Scientists have developed an immune-suppressing drug regimen that, when used in combination with genetically-modified pig organs, has enabled the longest-to-date survival of a heart transplant from a pig to a primate (baboon). Their study, published online in Nature Communications, could lead to expanded use of xenotransplantation.

Read also: Molecular profiling of kidney transplants might catch rejection earlier 

One of the major obstacles to successful xenotransplantation is a strong immune system response of the organ recipient, which can lead to organ rejection and failure.  To overcome this problem, researchers have explored a variety of strategies to prevent or minimize rejection, including modifying the organ donor’s genes and developing novel immune-suppressing drugs for the organ recipients.

In the current study, scientists developed a novel immune-suppressing drug regimen that includes a key antibody, called anti-CD40 antibody, that holds promise for resisting attack by the immune system.  The researchers obtained a group of pigs genetically modified to have high immune system tolerance and then transplanted the pig hearts into a group of five baboons. In each case, the pig heart did not replace the baboon heart but was instead connected to the circulatory system of the baboon, while the baboon’s own heart continued to pump blood.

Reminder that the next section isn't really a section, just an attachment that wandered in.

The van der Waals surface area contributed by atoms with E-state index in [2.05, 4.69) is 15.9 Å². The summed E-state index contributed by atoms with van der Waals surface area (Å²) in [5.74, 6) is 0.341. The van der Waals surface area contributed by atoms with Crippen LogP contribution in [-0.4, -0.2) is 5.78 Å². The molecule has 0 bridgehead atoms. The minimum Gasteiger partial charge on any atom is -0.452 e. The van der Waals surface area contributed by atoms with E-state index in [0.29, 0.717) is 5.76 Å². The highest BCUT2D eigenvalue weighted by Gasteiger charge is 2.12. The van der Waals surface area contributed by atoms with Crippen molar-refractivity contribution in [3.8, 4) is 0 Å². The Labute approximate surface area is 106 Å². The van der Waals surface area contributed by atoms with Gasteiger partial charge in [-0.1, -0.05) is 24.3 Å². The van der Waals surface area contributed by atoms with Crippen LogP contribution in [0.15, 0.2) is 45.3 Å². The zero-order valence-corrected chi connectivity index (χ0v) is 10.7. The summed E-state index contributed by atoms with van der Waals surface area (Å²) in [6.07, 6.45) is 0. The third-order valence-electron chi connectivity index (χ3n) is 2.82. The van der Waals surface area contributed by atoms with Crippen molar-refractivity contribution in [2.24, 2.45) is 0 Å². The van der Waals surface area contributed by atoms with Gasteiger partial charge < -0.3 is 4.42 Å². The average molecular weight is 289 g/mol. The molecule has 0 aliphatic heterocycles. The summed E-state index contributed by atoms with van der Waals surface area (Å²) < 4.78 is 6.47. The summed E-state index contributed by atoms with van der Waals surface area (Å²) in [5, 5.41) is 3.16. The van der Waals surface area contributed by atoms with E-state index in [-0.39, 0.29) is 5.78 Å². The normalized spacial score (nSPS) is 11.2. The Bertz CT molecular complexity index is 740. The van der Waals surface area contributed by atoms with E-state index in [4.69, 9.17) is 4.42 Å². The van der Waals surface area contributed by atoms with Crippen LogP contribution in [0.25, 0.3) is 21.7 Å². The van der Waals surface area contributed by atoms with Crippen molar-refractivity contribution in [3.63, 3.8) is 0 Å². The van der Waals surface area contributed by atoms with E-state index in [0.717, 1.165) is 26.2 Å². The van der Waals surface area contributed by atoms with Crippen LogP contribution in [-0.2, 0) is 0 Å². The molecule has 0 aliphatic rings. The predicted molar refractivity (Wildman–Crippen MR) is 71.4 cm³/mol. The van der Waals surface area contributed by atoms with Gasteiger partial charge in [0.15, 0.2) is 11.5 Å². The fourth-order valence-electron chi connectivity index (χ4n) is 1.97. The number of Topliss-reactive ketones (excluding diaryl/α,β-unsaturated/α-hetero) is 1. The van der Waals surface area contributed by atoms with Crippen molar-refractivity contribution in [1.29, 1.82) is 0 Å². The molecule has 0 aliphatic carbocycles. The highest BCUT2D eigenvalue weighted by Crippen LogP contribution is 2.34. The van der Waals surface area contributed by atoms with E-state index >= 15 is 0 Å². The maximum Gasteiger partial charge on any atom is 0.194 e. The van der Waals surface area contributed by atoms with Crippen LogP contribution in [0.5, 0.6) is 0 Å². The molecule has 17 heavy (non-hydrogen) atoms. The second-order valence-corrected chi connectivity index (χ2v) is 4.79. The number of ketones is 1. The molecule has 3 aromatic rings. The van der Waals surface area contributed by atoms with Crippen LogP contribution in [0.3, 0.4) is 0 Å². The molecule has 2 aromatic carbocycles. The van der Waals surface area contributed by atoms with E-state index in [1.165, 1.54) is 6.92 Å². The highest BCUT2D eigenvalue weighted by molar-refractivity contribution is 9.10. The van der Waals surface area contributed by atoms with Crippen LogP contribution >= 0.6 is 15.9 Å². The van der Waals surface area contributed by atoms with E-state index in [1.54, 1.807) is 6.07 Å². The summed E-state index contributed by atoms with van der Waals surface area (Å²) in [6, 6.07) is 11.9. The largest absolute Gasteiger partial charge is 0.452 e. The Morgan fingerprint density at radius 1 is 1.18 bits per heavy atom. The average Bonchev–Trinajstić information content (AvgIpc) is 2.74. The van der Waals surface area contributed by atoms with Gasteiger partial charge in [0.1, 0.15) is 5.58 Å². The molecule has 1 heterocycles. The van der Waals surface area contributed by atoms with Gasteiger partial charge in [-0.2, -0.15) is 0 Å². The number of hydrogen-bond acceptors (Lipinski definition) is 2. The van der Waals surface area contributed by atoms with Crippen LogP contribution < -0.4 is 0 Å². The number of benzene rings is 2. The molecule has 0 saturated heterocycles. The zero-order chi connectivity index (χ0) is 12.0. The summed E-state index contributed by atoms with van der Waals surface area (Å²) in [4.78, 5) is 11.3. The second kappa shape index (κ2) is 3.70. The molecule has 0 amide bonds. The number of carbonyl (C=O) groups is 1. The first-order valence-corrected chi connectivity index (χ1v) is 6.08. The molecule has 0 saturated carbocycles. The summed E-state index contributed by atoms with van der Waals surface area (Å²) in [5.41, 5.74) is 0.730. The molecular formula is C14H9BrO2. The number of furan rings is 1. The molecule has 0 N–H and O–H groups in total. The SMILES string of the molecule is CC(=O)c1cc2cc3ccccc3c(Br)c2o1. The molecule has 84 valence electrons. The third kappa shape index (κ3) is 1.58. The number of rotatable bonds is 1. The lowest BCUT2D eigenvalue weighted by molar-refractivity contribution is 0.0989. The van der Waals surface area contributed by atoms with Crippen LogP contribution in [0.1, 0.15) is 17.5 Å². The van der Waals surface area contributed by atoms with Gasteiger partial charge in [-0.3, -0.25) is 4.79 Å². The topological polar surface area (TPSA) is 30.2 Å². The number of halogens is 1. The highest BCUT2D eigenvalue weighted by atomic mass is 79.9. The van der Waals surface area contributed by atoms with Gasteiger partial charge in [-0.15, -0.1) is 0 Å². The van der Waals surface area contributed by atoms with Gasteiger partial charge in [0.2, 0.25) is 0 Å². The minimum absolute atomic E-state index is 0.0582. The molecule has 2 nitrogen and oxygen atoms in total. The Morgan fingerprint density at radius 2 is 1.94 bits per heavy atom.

Read also: Financial incentives for organ donation a polarizing issue, but it’s time to test the waters 

Using the new immune-suppressing drugs, the genetically modified pig hearts survived for up to 945 days (over two and a half years) in the baboons. This milestone shattered previous records of pig-to-primate heart transplant also achieved by this group of researchers over past five years. The novel immune-suppressing drugs were a key to the transplant’s success, the scientists said.